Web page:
It is time to let the secret out about the village of Verzenay and the Champagne of Michel Arnould. Located on the Mountain of Reims, this is one of the most exciting and unique terroirs in Champagne. The furthest north of all of the Grand Crus, it faces north away from the sun and still manages to produce some of the most powerful pinot noir in the region. I love the distinct, hazelnut quality that this special village stamps on its wines, and I feel very lucky to have visited Mr. Patrick Arnould in this sleepy little village a couple of years ago. Patrick Arnould is the fifth generation of vignerons at Champagne Michel Arnould. They own 27 acres in the village of Verzenay, a quite sizable holding in this high rent area. It is planted to 80% pinot noir and 20% chardonnay, which reflects the average plantation for the village. The Arnould’s have quite a few plots of vines that are very old and positioned in the golden band of the mid slope where the sun exposure is best. All of the wines undergo complete malolactic fermentation in stainless steel and enamel vats. If you enjoy the wines of Lallement, Bollinger and Krug, you will very much enjoy Michel Arnould. They are bold, masculine Champagnes with plenty of toasty flavor. Another very good feature is the price (thanks to a direct purchase from Patrick Arnould). Michel Arnould Verzenay Brut Reserve ($25.99) This is composed of two-thirds pinot noir and one-third Chardonnay from the 2002 and 2001 harvests. With a very pretty light golden color and the precise bead that comes from time in the bottle, this Champagne is a pleasure just to look at. The wine has an explosive, hazelnut and bright pinot fruit aroma and a flavor that manages to be both rich and clean. It is dry at only 10g per liter dosage, and it has a refreshing, long finish. Michel Arnould Grand Cuvee Brut ($29.99) Exclusively from 1998, this is composed of two-thirds pinot noir and one-third chardonnay. The color is gorgeous gold studded with tiny bubbles. The aroma is amazing. The Champagne has a graceful, delicate balance that Verzenay wines sometimes lack, but with the signature hazelnut pinot core. I found it to have creaminess to complement its racy cherry fruit on the palate and an extraordinarily long, dry finish. It is dosed at 9 grams per liter, very dry! It will age well. —Gary Westby
The 2005 Bordeaux prices reached dizzying heights for some properties. Those who wanted to buy the first growths and wines like Petrus and Cheval Blanc had to fork over a lot of money. Some customers such as myself were priced out of the market for these wines. The good news is that the 2006 Bordeaux prices will probably be much lower. I would advise you to do what I’m doing: Get over it! The wine marketplace is always in a constant flux. In 1961 first growths cost $3.00, people were outraged when Beaulieu Private Reserve doubled in price form $1.00 to $2.00 in the same era. Things change; that’s reality. The reality is also that the weather in Bordeaux has historically never been better than it was in 2005, and there is a plethora of great wine, correctly priced. Here are my tasting notes on some of those. Why not compare them to the price of your average vintage of Napa Valley Cabernet? The 2005 Carraudes de Lafite ($55.99) showed some nice cool dark fruit and elegance, but it was still very tight and unyielding at this tasting. Shows fine concentration. The 2005 Clos du Marquis ($49.99) was off the charts and by far the best I’ve ever tasted! A beautiful thickness of red fruits and sweet tannins, no question a better tasting wine today than Las Cases. It seems to me that with two great wines like these, they blended the first wine to stand the test of time and longevity, because it’s hard to believe how much outrageously fine fruit is in this second wine. Sweet red/black fruit with nice round tannins and a powerful finish are in the 2005 Clerc-Milon ($45.99). Never a softy, this is a very solid Clerc that will age very well. With good strong, spicy fruit entry and then grip, the 2005 d’Armailhac ($39.99) is a wine to cellar quite a few years. Showing good, forward red fruit with smoky-earthy hints, the 2005 Haut Bergey Rouge ($29.99) is a well-balanced mid-weight and mid-term wine. The producer of one of Bordeaux greatest whites has turned its red wine program around! The silky blood red fruit of the 2005 Domaine de Chevailier ($51.99) is deep, pure and outrageously attractive. A wine in perfect harmony, balanced with a sweet, long, elegant finish. The 2005 Barde Haut ($36.99) shows very ripe, large red fruit and good brightness. Not overdone, this one’s well balanced and all together. Lost in the middle of all the madness of red wine pricing is the outrageous quality of the 2005 Sauternes, a cross in style between the firm acidity and brightness of 2001, and the lush and fat 2003s. If you missed the 2001s, do not miss the 2005s. Prestigious estates of profound quality like 2005 Ch. Suduiraut (375ml $34.99), offering “great thickness and acid insure longevity,” are still available at opening prices. The deal of the vintage is once again the “very sweet and incredible honey flavors” featured in the 2005 Ch. Doisy-Vedrines (375ml $17.99). Two new 2005s have arrived and are perfect for your fall festivities: Rosé from neighbors in St-Estèphe: Rosé de Phelan Segur ($8.99) and the Rosé de Calon ($12.99). Very fun wines to serve chilled, these can handle a range of appetizers as well as traditional turkey, so save a few for the bird! Feel free to contact me anytime with questions or advise on the wines of Bordeaux at ex 2723 or Ralph@klwines.com. Cheers and Go Giants and Niners! —Ralph Sands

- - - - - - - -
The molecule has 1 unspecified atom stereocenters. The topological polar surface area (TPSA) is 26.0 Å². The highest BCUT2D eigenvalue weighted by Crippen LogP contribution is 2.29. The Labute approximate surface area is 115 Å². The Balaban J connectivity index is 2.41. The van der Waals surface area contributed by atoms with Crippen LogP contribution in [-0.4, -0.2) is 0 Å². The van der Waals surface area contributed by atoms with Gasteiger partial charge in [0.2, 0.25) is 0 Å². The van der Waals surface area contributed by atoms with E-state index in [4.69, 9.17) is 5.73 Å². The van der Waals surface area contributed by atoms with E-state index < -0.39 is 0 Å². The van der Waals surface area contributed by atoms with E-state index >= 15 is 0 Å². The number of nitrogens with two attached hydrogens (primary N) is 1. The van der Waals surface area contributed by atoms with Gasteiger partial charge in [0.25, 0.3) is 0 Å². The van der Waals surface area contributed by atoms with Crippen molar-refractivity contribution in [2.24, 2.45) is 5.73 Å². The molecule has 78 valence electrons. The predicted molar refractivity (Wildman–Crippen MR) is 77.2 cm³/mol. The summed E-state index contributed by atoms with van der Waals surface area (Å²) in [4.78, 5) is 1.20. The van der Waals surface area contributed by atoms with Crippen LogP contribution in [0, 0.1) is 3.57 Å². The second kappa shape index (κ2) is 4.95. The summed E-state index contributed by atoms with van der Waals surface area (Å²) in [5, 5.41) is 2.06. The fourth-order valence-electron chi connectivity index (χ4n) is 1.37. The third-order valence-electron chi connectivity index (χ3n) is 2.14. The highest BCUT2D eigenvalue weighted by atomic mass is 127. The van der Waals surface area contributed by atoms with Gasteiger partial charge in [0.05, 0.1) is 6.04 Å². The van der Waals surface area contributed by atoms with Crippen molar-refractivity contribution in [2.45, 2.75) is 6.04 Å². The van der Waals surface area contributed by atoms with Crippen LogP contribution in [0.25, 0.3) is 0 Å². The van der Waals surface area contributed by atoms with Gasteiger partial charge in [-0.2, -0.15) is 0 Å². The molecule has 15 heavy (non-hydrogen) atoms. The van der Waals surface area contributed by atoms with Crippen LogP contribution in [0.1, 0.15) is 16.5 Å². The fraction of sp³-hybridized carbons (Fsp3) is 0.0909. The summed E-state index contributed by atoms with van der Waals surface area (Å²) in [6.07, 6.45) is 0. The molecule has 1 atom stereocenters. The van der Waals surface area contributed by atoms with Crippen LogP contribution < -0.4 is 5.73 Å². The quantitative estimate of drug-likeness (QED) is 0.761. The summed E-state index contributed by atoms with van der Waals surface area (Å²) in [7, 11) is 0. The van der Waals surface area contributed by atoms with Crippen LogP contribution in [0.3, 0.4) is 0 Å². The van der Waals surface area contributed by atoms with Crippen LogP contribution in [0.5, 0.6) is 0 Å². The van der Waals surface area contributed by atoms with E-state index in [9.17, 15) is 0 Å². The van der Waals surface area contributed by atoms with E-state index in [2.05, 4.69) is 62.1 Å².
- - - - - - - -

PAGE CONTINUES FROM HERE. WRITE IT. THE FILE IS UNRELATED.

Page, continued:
A small group from K&L spent part of April in Bordeaux tasting and evaluating the wines from the amazing 2005 vintage. We discovered quality and consistency everywhere, but one property stood out, the tiny estate of Château Rochebelle in St-Emilion. These vineyards near Troplong Mondott have some of the best terrior in the appellation. In fact, the parcel the owners sold some years back is the source for the expensive luxury brand La Mondotte. Find out why Robert Parker says, “This is an estate shrewd buyers will monitor closely.” Château direct, too! 1989 Rochebelle, St-Emilion ($49.99) This sensuous, mature beauty has a medium color and dusty plum aromas. The plush cherry vanilla flavors are sweet, round and seductive with very resolved tannin on the finish. Loaded with satiny fruit and tons of character, this Grand Cru from one of the best vintages of the ’80s is drinking perfectly right now. 1990 Rochebelle, St-Emilion ($49.99) This is slightly lighter in color than the ’89 but spicier and my favorite of the bunch. Here we have subtle herbs, very sweet fruit, mineral and bright spice all in perfect harmony. This amazingly elegant wine shows fantastic terrior and has the type of transparency usually found only in Grand Cru Burgundy from great vintages. It’s impossible not to taste the limestone the cellars are chiseled out of in each sip. 1999 Rochebelle, St-Emilion 1.5L ($89.99) This dark, ripe and fruity wine shows plenty of oak and very ripe tannin in a plump, full-bodied style. With its substantial mid-palate and no hard edges, this is the flashiest and sweetest wine tasted here and would be perfect for an informal gathering or BBQ tonight. 2005 Rochebelle, St-Emilion ($44.99 Pre-Arrival) Those of you who have not yet purchased this are in danger of missing one of the great bargains from this spectacular vintage. This is almost black in color and exudes an essence of intense, perfectly ripe grapes. The middle here is deep with the oak completely buried under masses of creamy fruit. Despite the powerful tannic grip on the finish, there is exquisite balance, wonderful freshness and a sense of purity here. 1996 Pontet-Canet, Pauillac ($59.99) This 5th Growth is a big, powerful wine from a classic vintage. Spice, currants, mineral, oak and tannin blend together in the burly mid palate. An hour of decanting will soften this dark, full-bodied gem but a decade of further cellaring will also be rewarded. 92+ points from Robert Parker. —Steve Bearden